Good home inspectors can help potential homeowners make sure that their investment will serve them well past the settlement date.
But homebuyers, real estate agents and even inspectors themselves say not all inspectors are as thorough, or as accountable, as they should be.
And what galls many real estate agents, and surprises some inspectors, is the lack of a state licensing requirement for home inspectors. "To mow grass in Baltimore you have to have a license, but you don't need one to be a home inspector," says A. George Pilat, a Parkville home inspector with a company of the same name.
The American Society of Home Inspectors, a national trade organization based in Arlington, Va., says inspectors don't need to be licensed. The organization says it serves a licensing function, requiring members to pay an annual membership fee of $200, to complete three technical written exams and to conduct 250 home inspections.
"Over the past three years only 10 complaints were registered in Maryland, while other industries that are licensed get thousands of complaints," says Vera Hollander, an ASHI spokeswoman. "We haven't seen the number of complaints that would justify control."
Maryland has about 200 practicing home inspectors, including 100 who are ASHI members. She says the cost for the state to set up a licensing program isn't justified. In fact, Ms. Hollander says, only Texas requires licensing of home inspectors.
"That's a nice cop-out," says Harry Blum, president of Fiola Blum Realtors in Baltimore. "But if there's 200 people in the business, I think they should know what they are examining."
He adds, "There are some very good inspectors who know what they are talking about. But I can be a home inspector and I think most agents in my office could be home inspectors. What do they have to learn? How to fill out a checklist?"
Mr. Blum says professional inspectors should be required to take engineering courses or to have an engineering degree.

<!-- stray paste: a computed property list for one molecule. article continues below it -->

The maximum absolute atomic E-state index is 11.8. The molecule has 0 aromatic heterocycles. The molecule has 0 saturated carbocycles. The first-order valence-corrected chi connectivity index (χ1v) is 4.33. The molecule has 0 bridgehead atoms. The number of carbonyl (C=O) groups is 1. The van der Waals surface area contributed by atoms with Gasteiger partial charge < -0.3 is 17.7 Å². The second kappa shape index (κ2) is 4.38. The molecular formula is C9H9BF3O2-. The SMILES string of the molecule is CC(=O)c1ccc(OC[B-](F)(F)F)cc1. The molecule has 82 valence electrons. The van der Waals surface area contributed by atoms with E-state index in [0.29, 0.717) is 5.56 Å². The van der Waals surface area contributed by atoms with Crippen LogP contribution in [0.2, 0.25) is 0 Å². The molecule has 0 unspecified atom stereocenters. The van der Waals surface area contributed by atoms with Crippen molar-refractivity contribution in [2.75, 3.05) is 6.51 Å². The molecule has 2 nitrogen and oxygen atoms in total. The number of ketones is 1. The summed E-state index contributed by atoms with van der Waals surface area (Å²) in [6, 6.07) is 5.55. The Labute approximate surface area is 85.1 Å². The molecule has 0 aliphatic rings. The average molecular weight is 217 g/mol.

Good inspectors search the house top to bottom for defects, says Wayne Norris, a partner in the home inspection team of Dallmus-Norris Associates of Baltimore. But, he admits, they inspect only what they can see.
Sometimes defects are hidden. Experienced inspectors might detect signs and symptoms of hidden problems, but that doesn't always happen.
And if they find defects that make prospective buyers unhappy, Mr. Norris says some real estate agents are equally displeased.
"I've heard the term 'deal killer,' " he says. "Some sales have fallen through. A lot of Realtors point their finger at the home inspector. But all we're doing is pointing out what's going on."
Real estate industry specialists recommend that homebuyers research inspectors carefully before hiring them. Mr. Norris says inspectors should be members of ASHI; then the buyer has some assurance that the inspector follows professional standards and ethics.
He also recommends making sure the inspector has errors and omissions insurance. The insurance covers inspectors for oversights in their work, and gives homebuyers some compensation for problems an inspector should have found.
Mr. Pilat, an ASHI member, says membership in the organization may not mean much to most people. He suggests buyers check with the Better Business Bureau to find out if anyone has complained about the inspector.
Mr. Blum says that if he were buying a house, he would hire a qualified roofer, heating expert, plumber, electrician and a building contractor or engineer, and pay them to inspect the parts of the house they know best.
Most buyers don't want to go to that expense, however.
So he provides potential buyers with a list of various home inspectors. "They won't know this guy from Adam," Mr. Blum says. "But something is better than nothing."
Carole Glick, a Realtor in Mr. Blum's office, says a home inspection before settlement gives her extra legal protection. If a buyer says he doesn't want an inspection, he has to initial his decision on the sales contract.
"When a buyer is spending thousands of dollars on a home, after settlement the problems are theirs," Ms. Glick says. "I think they should know what they are getting into prior to settlement."
Still, she admits that she's frustrated when a potential buyer backs out of a deal after an inspector discovers a defect.
"It's upsetting because we don't get paid until we get to the settlement table," she says. "After six months of showing homes, planning financing, arranging a home inspection, we find major problems. The seller won't correct and the buyer wants out.
"It's frustrating. But it's only fair."